The company becomes the largest supplier of wind turbines in the world and aims to retain its 35% share of the global wind market. Sigaard has previously said, with reference to Vestas' dominance in Italy, that a high market share is "difficult to defend" (Windpower Monthly, 2003). But at a regional meeting of wind interest groups, coincidentally held on February 23, Sigaard said that Vestas' increased technical and economic strength would make it a winner at serving customers.
The fusion formally takes place March 4 after two postponements for competition authority approval. By February 23, 92% of shareholders in NEG Micon had given their acceptance of an offer to exchange their shares with those of Vestas. A condition of the merger, first announced in December, was the requirement that 66% of NEG Micon shareholders accepted the offer.
For participants at the regional meeting, Sigaard had dismal news. While the merger will result in a future "sharp rise" in employment, that rise will take place outside Denmark's borders. In Denmark, the number of jobs provided by Vestas will continue to fall -- as it has done since the government indicated two years ago that it would not continue to facilitate continued wind power development. Today the country gets 20% of its electricity from wind plant, a percentage achieved faster than national energy policy goals.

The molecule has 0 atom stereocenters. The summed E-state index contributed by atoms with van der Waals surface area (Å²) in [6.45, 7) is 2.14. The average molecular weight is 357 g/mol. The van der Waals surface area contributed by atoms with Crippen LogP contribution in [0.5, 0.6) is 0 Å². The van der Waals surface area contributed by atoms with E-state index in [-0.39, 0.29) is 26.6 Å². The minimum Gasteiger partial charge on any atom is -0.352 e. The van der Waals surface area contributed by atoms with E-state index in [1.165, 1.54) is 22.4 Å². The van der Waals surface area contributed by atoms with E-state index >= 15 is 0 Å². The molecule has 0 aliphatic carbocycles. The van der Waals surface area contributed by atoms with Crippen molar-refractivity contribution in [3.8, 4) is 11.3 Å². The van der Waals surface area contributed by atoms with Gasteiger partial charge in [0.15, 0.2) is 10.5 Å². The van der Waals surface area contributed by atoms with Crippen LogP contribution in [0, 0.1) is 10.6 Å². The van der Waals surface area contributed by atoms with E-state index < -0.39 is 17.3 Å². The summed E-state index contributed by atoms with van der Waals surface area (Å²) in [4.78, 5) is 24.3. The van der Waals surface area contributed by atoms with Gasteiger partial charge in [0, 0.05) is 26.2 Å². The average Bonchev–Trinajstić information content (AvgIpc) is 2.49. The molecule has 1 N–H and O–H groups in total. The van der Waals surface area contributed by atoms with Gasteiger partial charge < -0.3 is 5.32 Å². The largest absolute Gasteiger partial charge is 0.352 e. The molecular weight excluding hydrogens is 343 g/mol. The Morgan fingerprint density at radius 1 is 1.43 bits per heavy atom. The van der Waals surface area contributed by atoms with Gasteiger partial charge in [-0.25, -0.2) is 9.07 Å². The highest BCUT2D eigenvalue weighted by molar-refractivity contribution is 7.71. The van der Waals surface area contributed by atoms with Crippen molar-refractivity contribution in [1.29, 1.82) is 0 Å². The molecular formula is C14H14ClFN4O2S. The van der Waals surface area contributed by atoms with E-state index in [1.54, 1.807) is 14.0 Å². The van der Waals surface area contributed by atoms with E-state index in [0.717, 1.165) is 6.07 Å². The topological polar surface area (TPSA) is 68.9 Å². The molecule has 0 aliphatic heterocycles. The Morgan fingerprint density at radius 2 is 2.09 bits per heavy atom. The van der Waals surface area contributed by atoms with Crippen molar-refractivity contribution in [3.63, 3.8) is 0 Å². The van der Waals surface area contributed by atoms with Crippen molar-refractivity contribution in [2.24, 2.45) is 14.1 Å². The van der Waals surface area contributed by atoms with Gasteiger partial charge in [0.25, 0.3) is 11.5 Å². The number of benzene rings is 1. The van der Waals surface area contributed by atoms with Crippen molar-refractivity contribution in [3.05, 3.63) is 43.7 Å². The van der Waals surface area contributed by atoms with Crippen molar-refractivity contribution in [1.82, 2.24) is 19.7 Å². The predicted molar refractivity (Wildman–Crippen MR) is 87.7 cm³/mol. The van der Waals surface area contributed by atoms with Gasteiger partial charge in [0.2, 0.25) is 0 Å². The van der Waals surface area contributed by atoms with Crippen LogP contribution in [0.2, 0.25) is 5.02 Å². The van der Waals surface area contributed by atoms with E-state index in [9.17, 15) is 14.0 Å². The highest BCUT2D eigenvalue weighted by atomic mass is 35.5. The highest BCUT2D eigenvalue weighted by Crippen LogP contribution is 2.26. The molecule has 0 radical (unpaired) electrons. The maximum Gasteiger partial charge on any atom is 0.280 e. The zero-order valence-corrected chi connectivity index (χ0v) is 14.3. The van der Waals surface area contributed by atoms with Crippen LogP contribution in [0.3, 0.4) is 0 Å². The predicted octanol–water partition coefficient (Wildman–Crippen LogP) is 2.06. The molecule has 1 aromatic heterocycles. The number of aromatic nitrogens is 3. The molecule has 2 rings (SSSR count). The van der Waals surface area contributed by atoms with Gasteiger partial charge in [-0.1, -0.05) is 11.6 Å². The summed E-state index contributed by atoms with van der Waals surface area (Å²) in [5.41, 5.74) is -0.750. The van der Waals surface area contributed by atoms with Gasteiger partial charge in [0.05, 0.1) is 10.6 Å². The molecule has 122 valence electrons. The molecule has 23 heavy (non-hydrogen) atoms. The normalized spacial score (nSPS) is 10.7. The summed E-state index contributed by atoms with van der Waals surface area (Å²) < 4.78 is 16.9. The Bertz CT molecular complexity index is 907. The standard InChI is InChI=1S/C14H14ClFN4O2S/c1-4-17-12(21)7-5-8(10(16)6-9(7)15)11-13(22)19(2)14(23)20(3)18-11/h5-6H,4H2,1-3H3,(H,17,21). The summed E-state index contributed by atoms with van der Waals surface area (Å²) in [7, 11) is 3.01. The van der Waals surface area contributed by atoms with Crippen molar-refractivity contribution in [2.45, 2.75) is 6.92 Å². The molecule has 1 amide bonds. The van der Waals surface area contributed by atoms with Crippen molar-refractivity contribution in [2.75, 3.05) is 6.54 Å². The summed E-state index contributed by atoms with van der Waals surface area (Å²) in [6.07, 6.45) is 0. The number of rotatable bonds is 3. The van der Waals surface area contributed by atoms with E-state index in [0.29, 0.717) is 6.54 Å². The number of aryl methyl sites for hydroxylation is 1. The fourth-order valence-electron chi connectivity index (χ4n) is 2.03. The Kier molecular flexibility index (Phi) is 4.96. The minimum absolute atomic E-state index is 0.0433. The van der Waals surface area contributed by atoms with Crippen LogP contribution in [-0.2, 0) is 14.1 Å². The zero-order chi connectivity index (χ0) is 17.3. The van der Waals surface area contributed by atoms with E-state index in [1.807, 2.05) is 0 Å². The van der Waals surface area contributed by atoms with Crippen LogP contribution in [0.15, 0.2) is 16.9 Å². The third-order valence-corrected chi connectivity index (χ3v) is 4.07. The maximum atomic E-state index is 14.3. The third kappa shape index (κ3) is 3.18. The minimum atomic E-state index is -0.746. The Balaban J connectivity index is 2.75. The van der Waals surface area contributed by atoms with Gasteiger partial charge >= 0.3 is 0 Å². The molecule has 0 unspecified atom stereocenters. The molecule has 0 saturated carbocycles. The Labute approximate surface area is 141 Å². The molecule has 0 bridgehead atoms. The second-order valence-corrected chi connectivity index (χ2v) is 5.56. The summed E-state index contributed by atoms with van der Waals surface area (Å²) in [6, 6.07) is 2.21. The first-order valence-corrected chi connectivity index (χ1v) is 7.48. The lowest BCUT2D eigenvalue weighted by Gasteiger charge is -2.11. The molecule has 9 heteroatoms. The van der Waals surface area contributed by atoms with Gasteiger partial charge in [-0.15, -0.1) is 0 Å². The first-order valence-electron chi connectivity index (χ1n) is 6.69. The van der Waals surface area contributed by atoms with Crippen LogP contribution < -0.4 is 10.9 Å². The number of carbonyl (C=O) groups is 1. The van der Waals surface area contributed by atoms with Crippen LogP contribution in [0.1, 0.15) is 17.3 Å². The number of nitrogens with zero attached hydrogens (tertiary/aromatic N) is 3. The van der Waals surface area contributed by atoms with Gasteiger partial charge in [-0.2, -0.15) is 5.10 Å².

"That political declaration means we have to dig deep in our pockets for an explanation each time a potential overseas customer asks why we can't sell wind turbines in Denmark," said Sigaard. "With that policy for renewable energy, I don't believe we'll be allowed to maintain employment levels."
Sigaard expects, however, that a series of core functions will be kept in Denmark. Without mentioning Spanish Gamesa, which has an office mid-way between the Vestas and NEG Micon factories, he referred to overseas competitors with a presence in Denmark, where employees with considerable professional experience in the wind industry can be found.